It is mostly representative of the Sub-Boreal Spruce ecology in the flatlands and the Engelmann Spruce-Subalpine Fir ecology in the mountains. The only area of the plateau that has significant representation of Alpine ecology is in the mountains of the Quanchus Ranges.
The Sub-Boreal Spruce ecology is characterized by warm summers, cold winters, deep snow cover, dense forests, varied wildlife, and clear rivers and lakes. The densely forested, rolling landscape of the Nechako Plateau has forests of hybrid white spruce, subalpine fir and black spruce. However, Douglas fir may grow in the drier areas of the plateau.
The sub-boreal forests transition as they rise up the slopes of the mountains. Eventually, Engelmann spruce becomes the dominant tree in the canopy with an understory of subalpine fir. The subalpine fir tends to dominate the alpine tree line, and the cold winds stunt the tree line trees into gnarled masses, called krummholz.
Where the mountains are tall enough to extend above the treeline, the forests dwindle to scattered stands of stunted trees and large areas of heath. The heath typically has fescue grasses and sedge, where there is enough soil and moisture to grow among the rocky outcrops.
There are many cold-tolerant animals that inhabit the Nechako Plateau. These include moose, which are well adapted to the deep snows that accumulate in the winter. Smaller mammals in the region survive by burrowing under the snow, while animals such as the snowshoe hare are adapted to run on top of the snow.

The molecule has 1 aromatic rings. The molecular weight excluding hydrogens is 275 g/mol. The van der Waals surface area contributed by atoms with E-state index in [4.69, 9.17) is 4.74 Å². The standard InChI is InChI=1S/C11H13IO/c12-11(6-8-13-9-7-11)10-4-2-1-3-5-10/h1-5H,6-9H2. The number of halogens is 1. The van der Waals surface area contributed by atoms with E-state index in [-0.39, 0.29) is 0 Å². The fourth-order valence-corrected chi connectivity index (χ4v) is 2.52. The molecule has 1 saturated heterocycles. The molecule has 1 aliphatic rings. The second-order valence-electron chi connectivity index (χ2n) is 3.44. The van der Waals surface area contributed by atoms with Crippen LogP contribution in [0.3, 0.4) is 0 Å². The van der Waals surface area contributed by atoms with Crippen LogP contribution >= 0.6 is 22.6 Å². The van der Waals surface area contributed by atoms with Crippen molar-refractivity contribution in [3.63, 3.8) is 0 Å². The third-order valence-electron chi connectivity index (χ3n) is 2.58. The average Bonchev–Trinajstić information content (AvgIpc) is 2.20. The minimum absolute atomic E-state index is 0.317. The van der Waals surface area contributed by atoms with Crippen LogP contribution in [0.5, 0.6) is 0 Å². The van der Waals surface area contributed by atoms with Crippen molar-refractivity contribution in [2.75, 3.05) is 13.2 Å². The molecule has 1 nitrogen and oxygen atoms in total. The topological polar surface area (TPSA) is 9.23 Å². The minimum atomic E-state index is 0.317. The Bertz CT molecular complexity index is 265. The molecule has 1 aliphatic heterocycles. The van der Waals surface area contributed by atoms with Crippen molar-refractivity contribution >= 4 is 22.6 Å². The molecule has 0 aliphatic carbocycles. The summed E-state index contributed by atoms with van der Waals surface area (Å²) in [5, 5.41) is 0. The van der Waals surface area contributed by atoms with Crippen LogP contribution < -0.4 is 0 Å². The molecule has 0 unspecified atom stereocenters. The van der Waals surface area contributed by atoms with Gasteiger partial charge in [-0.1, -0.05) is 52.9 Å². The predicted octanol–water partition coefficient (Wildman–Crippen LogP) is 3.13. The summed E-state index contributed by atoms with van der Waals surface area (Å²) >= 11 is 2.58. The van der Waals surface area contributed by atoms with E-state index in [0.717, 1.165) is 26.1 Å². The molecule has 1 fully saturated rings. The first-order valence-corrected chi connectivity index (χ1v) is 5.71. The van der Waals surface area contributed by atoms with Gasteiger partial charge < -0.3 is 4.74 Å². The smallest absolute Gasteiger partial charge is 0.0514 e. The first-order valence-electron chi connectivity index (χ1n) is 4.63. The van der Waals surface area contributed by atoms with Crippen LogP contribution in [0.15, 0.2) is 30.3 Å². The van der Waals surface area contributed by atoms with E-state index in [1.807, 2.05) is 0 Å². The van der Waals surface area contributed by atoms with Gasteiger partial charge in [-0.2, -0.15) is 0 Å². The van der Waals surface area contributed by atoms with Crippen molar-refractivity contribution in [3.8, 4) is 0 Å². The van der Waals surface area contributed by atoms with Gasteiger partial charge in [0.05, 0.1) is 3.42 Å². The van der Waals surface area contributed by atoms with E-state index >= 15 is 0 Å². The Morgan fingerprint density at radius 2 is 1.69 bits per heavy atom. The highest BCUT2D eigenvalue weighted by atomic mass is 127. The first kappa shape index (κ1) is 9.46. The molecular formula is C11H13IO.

There is abundant prey on the plateau to support large populations of wolves, fisher, ermine, and marten.
Some birds, such as the pine grosbeak, red crossbill, great gray owl, and great horned owl remain on the plateau all winter; however, many birds, such as pine siskin, golden crowned kinglet, magnolia warbler, and yellow-rumped warbler nest on the plateau and migrate during the winter.
Grizzly bears inhabit the plateau, where they typically forage for food, hunt small prey, and are opportunistic when larger animals cross their path. Additionally, mountain goats grace the tallest peaks of the region, where they remain all year, using the rocky outcrops and steep cliffs as their defense against predators.
Most of the archaeological evidence of the initial human inhabitants on the Nechako Plateau is found along the major rivers and lakes of the region. Some archaeological evidence that has been uncovered are earthworks, human remains, pictographs, petroforms, cultural material, and habitation sites.
The Nechako Plateau is the traditional territory of the Carrier, Sekani, and Dene First Nations. The first recorded European contact with the First Nations on the Nechako Plateau occurred when Alexander Mackenzie traveled through the region in 1793. Further European expeditions of the region occurred in 1806 when Simon Fraser made his way to the Pacific Ocean.
There was traditionally a First Nations village located several kilometers west of the modern town of Vanderhoof called Chinlac. Chinlac was at the confluence of the Nechako and Stuart River, and Simon Fraser’s diary reports that he believed that he was the first White man to trade with the people of Chinlac.
The Nechako Plateau was a productive region for harvesting furs, so there were many trading posts built across the plateau. Further settlement occurred throughout the nineteenth and twentieth centuries for developing the forestry industry as well as agriculture.
The Nechako Plateau is a vast wilderness punctuated with mountains and dotted with many lakes. The following are some of the many incredible wilderness areas on the plateau to explore.
The village of Burns Lake was incorporated in 1923, and the locals have spent decades exploring the wilderness around their homes. The following are some of the preferred trails around the village of Burns Lake: